County forges own path despite costs

Published 11:15 am Thursday, August 14, 2014

The Warren County Board of Supervisors seems determined to go their own way despite the costs to county taxpayers. The board insists on tearing down part of our heritage and history in two dilapidated county-owned buildings on Adams Street across from the Warren County Court House.

Taking them down is out of the question as far as Mayor George Flaggs Jr. is concerned.

Board of Supervisors President Bill Lauderdale said in July the county wants to raze the buildings at 1019 Adams St. and 1015 Adams. “Those buildings are not valuable to us, but the land they sit on is valuable to us,” Lauderdale said. “We’re not in the real estate business. We bought that one building (1015 Adams) to tear it down. We bought the other building to tear it down for a justice court building.” That statement isn’t accurate because the brick, yellow-trimmed former courthouse at 1019 Adams St. was once a law office of John Prewitt before he became a circuit judge. The county bought the building in 1984 to be home to its three justice court districts. The judges were moved to 921 Farmer St. in 2002, and the building essentially became a storage bin. The house at 1015 Adams was built in the 1890s and was home to Verhine & Verhine law firm from 1991 to 2012, according to city directories.

Email newsletter signup

Sign up for The Vicksburg Post's free newsletters

Check which newsletters you would like to receive
  • Vicksburg News: Sent daily at 5 am
  • Vicksburg Sports: Sent daily at 10 am
  • Vicksburg Living: Sent on 15th of each month

It was not the first time the county came before the Board of Architectural Review to get the OK to raze the buildings. The board in 2004 and 2005 issued three 180-day stays of demolition as it waited for a plan of action by the county to renovate, sell, lease or raze the buildings. Perhaps the county is biding time in hopes the city and the mayor will move on to other pressing concerns.

Another pressing concern is Vicksburg and Warren County’s need for a sports park. Vicksburg’s largest youth baseball tournament, the Governor’s Cup, brought in 85 teams over two weekends last year to aging Halls Ferry Park, only to have the last weekend of the tournament rained out this year. A modern complex would mean more tournaments, more people and more tax collections.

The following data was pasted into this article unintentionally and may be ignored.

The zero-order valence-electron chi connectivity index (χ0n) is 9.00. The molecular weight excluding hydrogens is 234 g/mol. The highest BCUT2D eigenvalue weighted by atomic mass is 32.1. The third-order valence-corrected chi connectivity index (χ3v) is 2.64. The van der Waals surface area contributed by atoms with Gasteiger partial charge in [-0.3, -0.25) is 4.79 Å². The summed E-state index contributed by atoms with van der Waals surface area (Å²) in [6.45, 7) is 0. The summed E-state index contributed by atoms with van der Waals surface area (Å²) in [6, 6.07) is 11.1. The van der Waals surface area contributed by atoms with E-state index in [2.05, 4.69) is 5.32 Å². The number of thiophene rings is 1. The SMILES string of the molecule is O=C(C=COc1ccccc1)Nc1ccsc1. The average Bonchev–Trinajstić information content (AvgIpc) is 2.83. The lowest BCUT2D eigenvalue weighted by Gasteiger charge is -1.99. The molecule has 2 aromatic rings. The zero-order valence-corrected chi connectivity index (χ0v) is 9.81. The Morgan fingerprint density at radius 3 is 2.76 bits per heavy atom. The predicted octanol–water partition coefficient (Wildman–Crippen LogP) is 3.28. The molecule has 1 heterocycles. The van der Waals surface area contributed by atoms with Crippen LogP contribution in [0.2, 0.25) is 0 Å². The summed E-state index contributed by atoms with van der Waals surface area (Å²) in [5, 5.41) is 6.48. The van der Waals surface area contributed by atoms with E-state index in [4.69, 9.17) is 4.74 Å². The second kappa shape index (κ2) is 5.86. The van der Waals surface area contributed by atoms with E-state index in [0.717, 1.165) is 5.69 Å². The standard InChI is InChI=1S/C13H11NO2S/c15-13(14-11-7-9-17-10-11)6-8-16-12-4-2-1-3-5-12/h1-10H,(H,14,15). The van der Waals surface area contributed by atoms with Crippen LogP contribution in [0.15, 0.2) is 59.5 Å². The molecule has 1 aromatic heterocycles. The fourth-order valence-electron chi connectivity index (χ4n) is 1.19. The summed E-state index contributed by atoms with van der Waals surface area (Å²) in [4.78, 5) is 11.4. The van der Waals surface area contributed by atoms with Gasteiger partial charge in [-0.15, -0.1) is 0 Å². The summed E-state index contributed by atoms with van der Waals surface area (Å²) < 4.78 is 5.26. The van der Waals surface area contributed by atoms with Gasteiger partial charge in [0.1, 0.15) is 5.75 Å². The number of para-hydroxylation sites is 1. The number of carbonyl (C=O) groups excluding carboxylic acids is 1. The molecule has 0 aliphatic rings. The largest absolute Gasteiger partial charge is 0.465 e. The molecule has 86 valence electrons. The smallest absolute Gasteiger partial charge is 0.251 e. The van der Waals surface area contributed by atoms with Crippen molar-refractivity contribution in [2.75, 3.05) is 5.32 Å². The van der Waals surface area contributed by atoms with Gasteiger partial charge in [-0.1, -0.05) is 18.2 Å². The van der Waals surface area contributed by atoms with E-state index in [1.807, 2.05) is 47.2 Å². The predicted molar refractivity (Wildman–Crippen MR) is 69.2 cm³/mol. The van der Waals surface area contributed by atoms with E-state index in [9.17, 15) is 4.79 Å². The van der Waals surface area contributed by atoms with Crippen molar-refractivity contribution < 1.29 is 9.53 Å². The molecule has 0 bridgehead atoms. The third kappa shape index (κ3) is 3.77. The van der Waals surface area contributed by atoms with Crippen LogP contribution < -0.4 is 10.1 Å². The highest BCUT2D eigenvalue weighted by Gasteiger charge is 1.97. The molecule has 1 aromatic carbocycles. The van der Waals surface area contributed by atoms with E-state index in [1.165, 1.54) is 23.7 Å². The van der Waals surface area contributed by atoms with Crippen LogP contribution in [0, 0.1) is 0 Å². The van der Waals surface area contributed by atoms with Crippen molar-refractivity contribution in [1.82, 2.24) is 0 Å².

The county is in need of more tax collections. A $40,000-plus deficit foreseen for Warren County Parks and Recreation in fiscal 2015 has officials considering charging by the vehicle for playing golf, soccer and other outdoor activities at Clear Creek golf course.

The debts are a combination of steeper leases on the soccer complex and for use of 16th Section land owned by the Vicksburg Warren School District, higher health and liability insurance premiums and pay raises in the works for the course’s 15 full- and part-time employees, members of the parks and recreation commission told county supervisors Monday during budget talks.

“You charge $5 a car and you’ve made a whole lot of money,” District 1 commissioner Dale McDuff said, referring to the volume of vehicles from golf and soccer traffic, plus regular traffic from the Bovina course’s 200 or so members. “On my light bill, they don’t call me and tell me it’s going up,” McDuff said. “They just send it to me. If they want to start raising cane, let them start.”

Applying the proposed fee or any other additional surcharge to the school system had support from the majority of the commission and county board. That included District 4 commissioner Joe Loviza, also the district’s school board member, who said after the meeting he’s committed to ensuring harmony between the school board and the parks panel.

“It’s a win-win for the schools to support recreation,” Loviza said during the meeting, adding “if they’re going to charge you, I’m in favor of charging them.”

Seems like an easy enough solution, just charge more! What McDuff and Loviza fail to consider is the fact that having two separate recreation departments for the city and county doesn’t make sense in a community our size. We need cooperation from the county in order to move forward.

Charging a per car fee is not the solution to a long-term problem. The five-member panel appointed by county supervisors is expected to vote on such a proposal when it next meets, at 5:30 p.m. Aug. 19 in the Board of Supervisors meeting room on the third floor of the courthouse. It’s up to the taxpayers of our community to urge the county’s recreation commission and the board of supervisors to seek cooperation with the city.